Isaiah's Little Apocalypse, Chapters 24 through 27, Part 1 of 6 Parts
by Karl Kemp
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I am taking this paper on Isaiah chapters 24-27 from the internet version of my paper titled "Verse-by-Verse Studies of Selected Eschatological Prophecies from the Book of Isaiah: Most of These Prophecies Deal with God's Salvation Plans for the Remnants of Israel and of the Nations After His End-Time Judgment of the World." The paper was originally published in 2000, and the internet version of that paper, which was very similar to the original version, was put on my internet site (karlkempteachingministries.com) in 2007. The original version and the internet version are both 112 pages. I was able to use bold, footnotes, italics, and underlining in the original and internet versions of the paper. I am modifying this study of Isaiah chapters 24-27 in October, 2012 (including making improvements and updating the references to my other writings) to put it on this Christian article site in six parts.
All Bible quotations were taken from the New American Standard Bible, 1995 edition, unless noted otherwise. Sometimes I will use double brackets [[ ]] and (( )) to make them more obvious.
I am including the Contents of the version of the paper on my internet site, which includes a listing of the passages discussed in that version, and the Introduction for that version:
CONTENTS (of the internet versions of the paper):
Isaiah Chapter 2
Isaiah Chapter 11 (Isaiah 13:6-13)
Isaiah Chapter 14
Isaiah Chapter 17
Isaiah Chapter 18
Isaiah 19:4, 16-25
Isaiah Chapter 24
Isaiah Chapter 25 (including A Study of Isaiah 65:17-25)
Isaiah Chapter 26
Isaiah Chapter 27 (including a study of Isaiah 10:20-23 and Romans 9:27-29;
Isaiah 59:19-21 and Romans 11:25-27)
Isaiah Chapter 29
Isaiah Chapter 42
Isaiah Chapter 49
Other Verses that Are Discussed in this Paper:
Exodus 3:13-15 and the names "Yahweh" and "I AM"
Genesis 32:28 and the name "Israel"
INTRODUCTION for the 112 page version of the paper on Isaiah that is on my internet site:
I consider it a great privilege to be able to study the Bible, very much including the book of Isaiah. There is a reason that Isaiah is sometimes called the "Prince of the Prophets." The prophecies of Isaiah are full of important revelation. The prophecies regarding the Lord Jesus Christ, by themselves, and there are many of them, would suffice to make this a very significant book of the Bible. For one thing, the prophecies regarding Christ that have already been fulfilled suffice to confirm that the Bible is a very special book, a unique book, the Word of God. Also, there are significant prophecies in the book of Isaiah that don't directly deal with Christ that have already been fulfilled (cf., e.g., Isa. 44:28-45:7; 36:1-39:8).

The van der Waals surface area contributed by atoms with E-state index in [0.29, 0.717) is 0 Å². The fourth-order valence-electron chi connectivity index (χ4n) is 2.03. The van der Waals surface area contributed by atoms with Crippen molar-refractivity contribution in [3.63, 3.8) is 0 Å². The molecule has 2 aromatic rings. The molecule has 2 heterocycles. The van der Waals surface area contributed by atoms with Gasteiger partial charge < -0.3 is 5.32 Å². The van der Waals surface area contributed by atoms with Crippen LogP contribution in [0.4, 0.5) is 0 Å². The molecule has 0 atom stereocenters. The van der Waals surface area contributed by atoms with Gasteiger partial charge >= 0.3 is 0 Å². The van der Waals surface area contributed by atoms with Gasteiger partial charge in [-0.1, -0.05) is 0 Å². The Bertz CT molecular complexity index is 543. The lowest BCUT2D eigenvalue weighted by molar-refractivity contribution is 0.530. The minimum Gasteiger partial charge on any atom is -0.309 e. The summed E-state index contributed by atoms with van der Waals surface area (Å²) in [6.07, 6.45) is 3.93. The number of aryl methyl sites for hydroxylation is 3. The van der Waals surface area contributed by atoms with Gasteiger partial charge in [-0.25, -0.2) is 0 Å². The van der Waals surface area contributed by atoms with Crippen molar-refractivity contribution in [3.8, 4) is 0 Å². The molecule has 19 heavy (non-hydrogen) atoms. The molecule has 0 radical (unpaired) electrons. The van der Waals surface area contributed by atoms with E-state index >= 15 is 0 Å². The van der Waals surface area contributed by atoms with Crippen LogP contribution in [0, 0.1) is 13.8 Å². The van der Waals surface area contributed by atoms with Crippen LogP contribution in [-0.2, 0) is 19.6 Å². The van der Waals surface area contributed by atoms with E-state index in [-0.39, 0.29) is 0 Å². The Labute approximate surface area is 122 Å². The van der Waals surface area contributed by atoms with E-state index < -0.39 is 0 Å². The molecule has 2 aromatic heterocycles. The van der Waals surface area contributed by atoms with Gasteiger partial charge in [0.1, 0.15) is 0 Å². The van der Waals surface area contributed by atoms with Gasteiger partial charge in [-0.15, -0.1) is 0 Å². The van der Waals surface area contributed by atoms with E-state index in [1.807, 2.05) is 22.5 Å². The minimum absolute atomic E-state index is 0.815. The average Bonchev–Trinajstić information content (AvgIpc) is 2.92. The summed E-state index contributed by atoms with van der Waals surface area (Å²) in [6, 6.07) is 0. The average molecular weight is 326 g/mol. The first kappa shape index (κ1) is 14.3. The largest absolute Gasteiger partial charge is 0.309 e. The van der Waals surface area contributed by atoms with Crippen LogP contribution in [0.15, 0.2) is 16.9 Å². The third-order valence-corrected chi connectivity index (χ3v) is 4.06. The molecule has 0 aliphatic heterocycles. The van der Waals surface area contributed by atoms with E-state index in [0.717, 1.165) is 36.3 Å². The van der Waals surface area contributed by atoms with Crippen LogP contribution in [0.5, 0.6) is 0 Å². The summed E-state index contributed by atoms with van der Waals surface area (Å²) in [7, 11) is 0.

The book of Isaiah deals a lot with eschatology (the study of the last things; for example, end-time judgment, resurrection, and glorification), and every passage we will study in this paper deals to a substantial extent with eschatology. The book of Isaiah deals extensively with mankind's one great problem, the sin problem, including God's ultimate solution to the sin problem in the unbelievable sacrifice of His Son, the Messiah ((see Isaiah 52:13-53:12 [I had a footnote here: Many key verses from this very important passage are discussed in my book, "Holiness and Victory Over Sin."])). It prophesies of the ultimate glorification of God's people (the elect of true Israel and the elect of the nations) and the glorification of His creation through the Lord Jesus Christ, but it also speaks of His end-time judgment of the world through Him. (("True Israel" embraces all the believers from the Old Testament days (back to the time of the creation of man) and all true Christians (whether from Jewish or Gentile backgrounds), very much including the end-time remnant of the people of Israel (e.g., "all Israel will be saved" (Rom. 11:26). Gentile Christians have been grafted into God's true Israel (Rom. 11:17-24). From the time that the end-time remnant of Israel submit to the Lord Jesus and become Christians, I don't believe there will be any more distinction between Israel and Christians. Both will be part of God's true Israel, the woman of Revelation chapter 12, forever. (Revelation chapter 12 is discussed in my book, "The Mid-Week Rapture" and in article #s 7-12 in my "The Mid-Week Rapture" series on this Christian article site.) God will keep all the promises He made to Israel, and Jerusalem - eventually new Jerusalem - will be His city and the city for the people of true Israel.)) Almost every prophecy that we will study in this paper includes God's end-time judgment of the world.
In my eschatological paper dated November 1998 (that paper was split up into several papers on my internet site: "Matthew Chapters 24 and 25"; "1 Corinthians Chapter 15"; "Revelation Chapters 20-22"; and "More Regarding God's Salvation Plans for the Nations"), I dealt rather extensively with the important, but controversial, topic of God's salvation plans for the nations (the nations being distinct from true Israel). There is rather widespread agreement (but many Christians disagree) that God will leave a remnant of the nations after His end-time judgment of the world to enter the millennial kingdom. ((I had a lengthy footnote: A large numbers of prophecies in the Old Testament, including many of the prophecies of Isaiah that we will study in this paper, demonstrate this point (see section 1 of my paper, "More Regarding God's Salvation Plans for the Nations," which is available on my internet site [Google to Karl Kemp Teaching]; the other three papers are available on this Christian article site), but most such prophecies don't differentiate between the millennial kingdom and the eternal state that will follow the millennial kingdom.